Tastevin Is Watching You
If you’ve wondered why restaurants are moving to iPad based beverage menus, it isn’t just because it looks cool, but because it improves wine sales, in every sense… I don’t typically just repurpose press releases, but this one deserves a quick read… Santa Rosa, CA – Tastevin, a new tablet wine list, is now providing […]
If you've wondered why restaurants are moving to iPad based beverage menus, it isn't just because it looks cool, but because it improves wine sales, in every sense... I don't typically just repurpose press releases, but this one deserves a quick read...
Santa Rosa, CA – Tastevin, a new tablet wine list, is now providing a broad spectrum of information about on-premise wine sales to restaurants across the nation. A recent analysis of more than 750,000 restaurant wine purchases shows remarkable differences in consumer behavior based on average entrée price on the menu. The research shows that by-the-glass wine sales are booming, and that diners are drinking different kinds of wines depending on the price point of the restaurant.
"We broke the data into three groups, based on entrée price," says the co‐founder and CEO of Labrador OmniMedia, Josh Hermsmeyer. "And we found some significant differences in consumer behavior based on those differences. The full study is being published by Wine & Spirits Magazine in the April 2013 issue."
Diners at lower priced restaurants (entrées between $10 and $30) preferred red wines, with the top wines being blends, Cabernet, and Pinot Noir; but Malbec and Prosecco were also important here. Sixty-nine percent of all wine sales in these restaurants were by the glass.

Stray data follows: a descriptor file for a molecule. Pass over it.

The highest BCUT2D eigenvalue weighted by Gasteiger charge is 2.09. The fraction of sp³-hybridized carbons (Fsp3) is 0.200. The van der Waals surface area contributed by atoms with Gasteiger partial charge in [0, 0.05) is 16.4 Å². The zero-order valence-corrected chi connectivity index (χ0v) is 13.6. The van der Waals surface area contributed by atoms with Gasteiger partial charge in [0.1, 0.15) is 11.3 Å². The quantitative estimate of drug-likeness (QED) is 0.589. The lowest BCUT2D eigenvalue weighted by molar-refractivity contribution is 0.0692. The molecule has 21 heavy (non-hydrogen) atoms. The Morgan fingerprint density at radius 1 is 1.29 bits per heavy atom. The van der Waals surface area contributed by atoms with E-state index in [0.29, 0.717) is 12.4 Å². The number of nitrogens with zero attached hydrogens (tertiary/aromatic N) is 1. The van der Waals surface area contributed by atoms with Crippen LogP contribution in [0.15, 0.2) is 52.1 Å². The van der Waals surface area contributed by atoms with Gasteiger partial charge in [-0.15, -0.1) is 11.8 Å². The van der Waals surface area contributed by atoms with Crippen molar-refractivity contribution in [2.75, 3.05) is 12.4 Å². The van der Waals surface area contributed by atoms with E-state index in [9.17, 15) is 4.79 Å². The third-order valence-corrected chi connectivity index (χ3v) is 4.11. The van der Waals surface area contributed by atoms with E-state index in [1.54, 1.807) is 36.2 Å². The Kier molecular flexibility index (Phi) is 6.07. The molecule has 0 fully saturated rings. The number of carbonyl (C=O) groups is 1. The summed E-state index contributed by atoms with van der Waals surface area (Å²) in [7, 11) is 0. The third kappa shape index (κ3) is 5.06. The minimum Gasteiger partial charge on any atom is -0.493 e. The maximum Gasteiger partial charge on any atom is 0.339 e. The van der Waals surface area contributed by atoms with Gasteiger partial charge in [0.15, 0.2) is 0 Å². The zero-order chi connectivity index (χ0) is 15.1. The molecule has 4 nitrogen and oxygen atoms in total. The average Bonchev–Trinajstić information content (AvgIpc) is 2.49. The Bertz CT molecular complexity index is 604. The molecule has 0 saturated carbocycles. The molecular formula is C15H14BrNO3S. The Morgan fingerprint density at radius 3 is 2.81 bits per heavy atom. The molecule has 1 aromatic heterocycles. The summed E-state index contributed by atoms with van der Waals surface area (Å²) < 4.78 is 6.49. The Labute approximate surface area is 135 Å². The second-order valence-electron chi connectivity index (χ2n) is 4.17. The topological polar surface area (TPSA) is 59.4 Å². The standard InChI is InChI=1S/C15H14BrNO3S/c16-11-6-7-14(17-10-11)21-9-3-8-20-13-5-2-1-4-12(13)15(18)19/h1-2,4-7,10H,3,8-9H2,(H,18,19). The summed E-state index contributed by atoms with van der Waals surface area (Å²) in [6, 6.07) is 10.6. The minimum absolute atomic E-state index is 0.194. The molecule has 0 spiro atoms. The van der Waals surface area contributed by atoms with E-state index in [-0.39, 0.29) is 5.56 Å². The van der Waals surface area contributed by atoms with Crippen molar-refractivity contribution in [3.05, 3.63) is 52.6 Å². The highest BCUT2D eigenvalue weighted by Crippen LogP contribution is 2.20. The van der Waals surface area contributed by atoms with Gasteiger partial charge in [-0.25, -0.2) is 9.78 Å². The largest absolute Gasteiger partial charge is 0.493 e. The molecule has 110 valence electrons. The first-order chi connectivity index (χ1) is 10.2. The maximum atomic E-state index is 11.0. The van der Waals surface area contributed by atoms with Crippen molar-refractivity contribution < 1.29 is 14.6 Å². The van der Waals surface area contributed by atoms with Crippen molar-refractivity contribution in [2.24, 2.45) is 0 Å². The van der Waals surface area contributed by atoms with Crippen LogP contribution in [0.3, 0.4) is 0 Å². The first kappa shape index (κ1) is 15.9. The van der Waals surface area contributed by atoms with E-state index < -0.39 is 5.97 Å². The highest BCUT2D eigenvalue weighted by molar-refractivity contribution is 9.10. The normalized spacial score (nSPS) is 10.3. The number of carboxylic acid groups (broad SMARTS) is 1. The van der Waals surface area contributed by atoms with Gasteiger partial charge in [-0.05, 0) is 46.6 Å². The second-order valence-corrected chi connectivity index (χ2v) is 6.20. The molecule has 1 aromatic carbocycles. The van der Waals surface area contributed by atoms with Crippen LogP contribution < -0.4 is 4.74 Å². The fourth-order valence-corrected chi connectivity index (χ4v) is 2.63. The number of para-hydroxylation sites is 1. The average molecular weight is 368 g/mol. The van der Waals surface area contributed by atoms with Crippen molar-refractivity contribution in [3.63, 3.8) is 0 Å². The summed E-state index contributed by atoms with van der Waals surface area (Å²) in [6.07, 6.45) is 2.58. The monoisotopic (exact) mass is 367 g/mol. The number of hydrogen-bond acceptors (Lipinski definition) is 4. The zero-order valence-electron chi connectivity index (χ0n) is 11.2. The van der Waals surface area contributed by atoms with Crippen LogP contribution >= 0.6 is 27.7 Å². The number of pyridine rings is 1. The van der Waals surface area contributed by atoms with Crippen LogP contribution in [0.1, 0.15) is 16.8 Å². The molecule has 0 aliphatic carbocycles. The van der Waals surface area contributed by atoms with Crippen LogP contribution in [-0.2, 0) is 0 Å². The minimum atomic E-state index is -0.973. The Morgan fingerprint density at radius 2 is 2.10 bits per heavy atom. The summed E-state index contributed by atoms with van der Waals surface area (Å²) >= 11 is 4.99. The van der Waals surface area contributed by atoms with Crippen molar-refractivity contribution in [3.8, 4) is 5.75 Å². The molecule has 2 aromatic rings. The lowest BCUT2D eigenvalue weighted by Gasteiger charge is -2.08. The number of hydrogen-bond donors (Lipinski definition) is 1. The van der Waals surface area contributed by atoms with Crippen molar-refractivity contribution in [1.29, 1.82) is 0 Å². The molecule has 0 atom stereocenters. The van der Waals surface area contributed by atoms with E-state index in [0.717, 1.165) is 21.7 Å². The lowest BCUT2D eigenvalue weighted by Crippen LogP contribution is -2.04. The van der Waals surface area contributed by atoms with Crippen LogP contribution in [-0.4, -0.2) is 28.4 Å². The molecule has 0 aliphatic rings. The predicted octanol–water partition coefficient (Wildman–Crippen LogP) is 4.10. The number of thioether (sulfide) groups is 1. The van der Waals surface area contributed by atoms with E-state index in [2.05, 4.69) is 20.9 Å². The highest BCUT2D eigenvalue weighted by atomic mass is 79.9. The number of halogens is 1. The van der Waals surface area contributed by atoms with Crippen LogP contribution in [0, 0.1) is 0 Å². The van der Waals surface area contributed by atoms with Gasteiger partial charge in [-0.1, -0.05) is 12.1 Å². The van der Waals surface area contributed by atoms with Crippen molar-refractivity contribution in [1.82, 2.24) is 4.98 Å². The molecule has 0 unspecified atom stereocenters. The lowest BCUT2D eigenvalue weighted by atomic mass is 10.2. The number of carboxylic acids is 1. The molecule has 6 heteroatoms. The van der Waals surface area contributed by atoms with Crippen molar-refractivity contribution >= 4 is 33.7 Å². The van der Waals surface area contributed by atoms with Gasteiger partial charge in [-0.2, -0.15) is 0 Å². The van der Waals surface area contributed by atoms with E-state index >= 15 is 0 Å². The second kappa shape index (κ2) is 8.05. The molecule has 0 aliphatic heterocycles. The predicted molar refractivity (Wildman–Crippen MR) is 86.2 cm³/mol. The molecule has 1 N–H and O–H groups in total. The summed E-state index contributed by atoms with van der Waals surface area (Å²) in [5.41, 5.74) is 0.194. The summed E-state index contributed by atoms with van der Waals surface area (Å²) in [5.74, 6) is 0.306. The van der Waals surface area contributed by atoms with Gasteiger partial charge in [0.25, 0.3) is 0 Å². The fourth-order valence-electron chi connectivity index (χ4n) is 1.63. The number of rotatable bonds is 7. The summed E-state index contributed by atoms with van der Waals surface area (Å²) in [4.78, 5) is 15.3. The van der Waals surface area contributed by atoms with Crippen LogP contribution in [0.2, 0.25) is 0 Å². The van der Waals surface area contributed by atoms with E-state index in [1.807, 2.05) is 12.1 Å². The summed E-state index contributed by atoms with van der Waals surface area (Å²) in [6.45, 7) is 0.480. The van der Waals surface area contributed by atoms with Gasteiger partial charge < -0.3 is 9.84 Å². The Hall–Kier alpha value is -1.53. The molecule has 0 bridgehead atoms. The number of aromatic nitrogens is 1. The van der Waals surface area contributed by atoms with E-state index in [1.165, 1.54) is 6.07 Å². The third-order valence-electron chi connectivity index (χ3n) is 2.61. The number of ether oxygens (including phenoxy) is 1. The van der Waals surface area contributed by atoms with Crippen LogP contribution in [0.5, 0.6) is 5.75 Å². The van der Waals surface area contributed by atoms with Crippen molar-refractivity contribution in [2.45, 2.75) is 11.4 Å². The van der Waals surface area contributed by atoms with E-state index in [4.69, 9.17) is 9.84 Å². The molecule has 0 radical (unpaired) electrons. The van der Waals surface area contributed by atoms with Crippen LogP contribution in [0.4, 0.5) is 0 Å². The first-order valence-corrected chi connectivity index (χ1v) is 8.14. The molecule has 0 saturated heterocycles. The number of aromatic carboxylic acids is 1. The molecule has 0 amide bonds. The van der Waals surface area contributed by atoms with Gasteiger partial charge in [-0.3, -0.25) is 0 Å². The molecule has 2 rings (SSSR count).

In contrast, at medium priced restaurants (entrées between $31 and $60), Chardonnay emerged as the top varietal wine by the glass, while Cabernet led in sales by the bottle. But fully 80% of the wines sold in this segment were by the glass. "It's astonishing how important these by-the-glass programs have become," says Hermsmeyer.
In restaurants where the entrée price was over $60, the largest segment was sparkling wines, followed by Chardonnay. Even in these restaurants, 66% of wine sales were by the glass.
"This opens a new window on wine sales on-premise in America," says Janeen Olsen, wine marketing professor at Sonoma State University, and co-author of Wine Marketing and Sales. "This is exactly the kind of information wineries and restaurants need to make smart marketing and sales decisions in the future."
"We are delighted that our Tastevin app is now providing such rich data to many of the top restaurants in the nation," says John Jordan, co‐founder and Chairman of the Board of Labrador OmniMedia. "This really validates that our product is the wave of the future." --Reprinted from Balzac Communications